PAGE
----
The MP for Lewes, Norman Baker, has resigned from his ministerial post in the Home Office, describing working in the department as like ‘walking through mud’.
Mr Baker said juggling his role as a minister for four and a half years with his constituency work was very demanding and it had left him with less time to spend with his family and pursue his outside interests, such as music.
In his letter of resignation to Deputy Prime Minister Nick Clegg, Mr Baker said at the Home Office, the goodwill to work collegiately to take forward rational evidence-based policy had been in somewhat short supply.
Writing to Mr Clegg, the Lewes MP said: “You will know that I have spent four and a half years in ministerial office, three and a half at the Department for Transport and the last year at the Home Office.
“I have enjoyed this time very much, and while I feel I have been able to discharge my duties effectively while also giving proper attention to my constituency, this combination has been very demanding and has squeezed the time available for my family and my outside interests, including my music.
“You will recognise that it has been particularly challenging being the only Lib Dem in the Home Office, which I see a newspaper the other day likened to being the only hippy at an Iron Maiden concert.”
Despite these challenges, Mr Baker said he was proud of what he had achieved during his time as a minister.
He said he was the first minister with responsibility for drugs to have put prejudice aside and published an evidence-based approach to this important issue, ‘despite repeated Conservative efforts to block release’.
He was also pleased he created a cross-departmental commitment to tackle female genital mutilation, helped into law a more effective approach to anti-social behaviour and launched a government document that promoted alternatives to animal experiments.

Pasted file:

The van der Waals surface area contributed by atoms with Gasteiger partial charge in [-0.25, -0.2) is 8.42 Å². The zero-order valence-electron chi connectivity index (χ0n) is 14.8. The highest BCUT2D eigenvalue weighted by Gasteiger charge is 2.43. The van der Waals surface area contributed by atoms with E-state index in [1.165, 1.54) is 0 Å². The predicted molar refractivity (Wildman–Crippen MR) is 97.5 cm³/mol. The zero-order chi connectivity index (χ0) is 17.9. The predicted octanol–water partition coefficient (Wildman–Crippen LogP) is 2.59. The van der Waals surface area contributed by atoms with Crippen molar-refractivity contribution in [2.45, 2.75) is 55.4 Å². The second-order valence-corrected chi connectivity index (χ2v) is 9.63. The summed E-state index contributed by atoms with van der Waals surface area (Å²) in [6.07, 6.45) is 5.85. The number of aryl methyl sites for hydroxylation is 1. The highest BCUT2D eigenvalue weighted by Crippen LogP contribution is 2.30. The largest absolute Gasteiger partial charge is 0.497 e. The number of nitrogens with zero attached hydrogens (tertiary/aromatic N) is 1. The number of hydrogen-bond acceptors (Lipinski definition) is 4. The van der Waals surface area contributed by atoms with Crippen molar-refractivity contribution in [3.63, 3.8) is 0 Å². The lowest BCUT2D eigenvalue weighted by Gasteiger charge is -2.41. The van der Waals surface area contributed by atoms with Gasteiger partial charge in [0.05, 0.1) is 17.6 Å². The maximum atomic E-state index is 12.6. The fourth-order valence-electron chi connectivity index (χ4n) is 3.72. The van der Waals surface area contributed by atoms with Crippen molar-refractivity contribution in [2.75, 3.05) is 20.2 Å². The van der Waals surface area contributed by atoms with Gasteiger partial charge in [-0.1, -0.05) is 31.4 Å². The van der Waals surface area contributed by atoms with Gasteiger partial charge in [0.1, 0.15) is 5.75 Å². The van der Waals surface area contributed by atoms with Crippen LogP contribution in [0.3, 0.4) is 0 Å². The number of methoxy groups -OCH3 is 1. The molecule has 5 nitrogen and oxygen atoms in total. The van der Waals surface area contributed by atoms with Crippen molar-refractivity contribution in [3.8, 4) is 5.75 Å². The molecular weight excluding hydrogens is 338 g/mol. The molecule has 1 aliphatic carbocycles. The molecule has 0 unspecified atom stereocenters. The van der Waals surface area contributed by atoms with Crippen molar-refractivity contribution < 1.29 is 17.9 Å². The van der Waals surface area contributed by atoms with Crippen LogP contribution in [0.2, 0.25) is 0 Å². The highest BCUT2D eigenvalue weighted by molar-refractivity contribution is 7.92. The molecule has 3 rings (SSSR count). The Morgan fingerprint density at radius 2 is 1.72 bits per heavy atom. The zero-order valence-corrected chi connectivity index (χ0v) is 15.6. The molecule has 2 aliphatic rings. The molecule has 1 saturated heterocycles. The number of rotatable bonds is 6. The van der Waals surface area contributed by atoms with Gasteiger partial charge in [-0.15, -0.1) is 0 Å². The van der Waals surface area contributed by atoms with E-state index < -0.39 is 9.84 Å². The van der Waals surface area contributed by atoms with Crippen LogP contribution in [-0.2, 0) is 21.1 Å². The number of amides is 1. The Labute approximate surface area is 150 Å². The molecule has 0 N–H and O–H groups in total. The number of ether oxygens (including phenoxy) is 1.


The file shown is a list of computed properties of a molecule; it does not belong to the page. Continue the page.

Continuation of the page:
Mr Baker said: “However, in stark contrast to the Department for Transport, I regret that in the Home Office, the goodwill to work collegiately to take forward rational evidence-based policy has been in somewhat short supply. I have concluded, therefore, that for the time being at least, my time is better spent out of ministerial office.”
The MP said he planned to stand again for election as Lewes MP and also said the next election was likely to produce another hung parliament.
A spokesman for the Deputy Prime Minster Nick Clegg said: “Norman Baker has decided that now is the right time to step down from Government as a Minister after four and a half years to concentrate on his constituency, his family and his great passion for music. The Deputy Prime Minister is extremely grateful for the skill and determination shown by Norman Baker in pursuing liberal reforms during his time as a Minister in the Department for Transport and Home Office.”
Mr Clegg said the MP handled the political relationships within Government with great skill.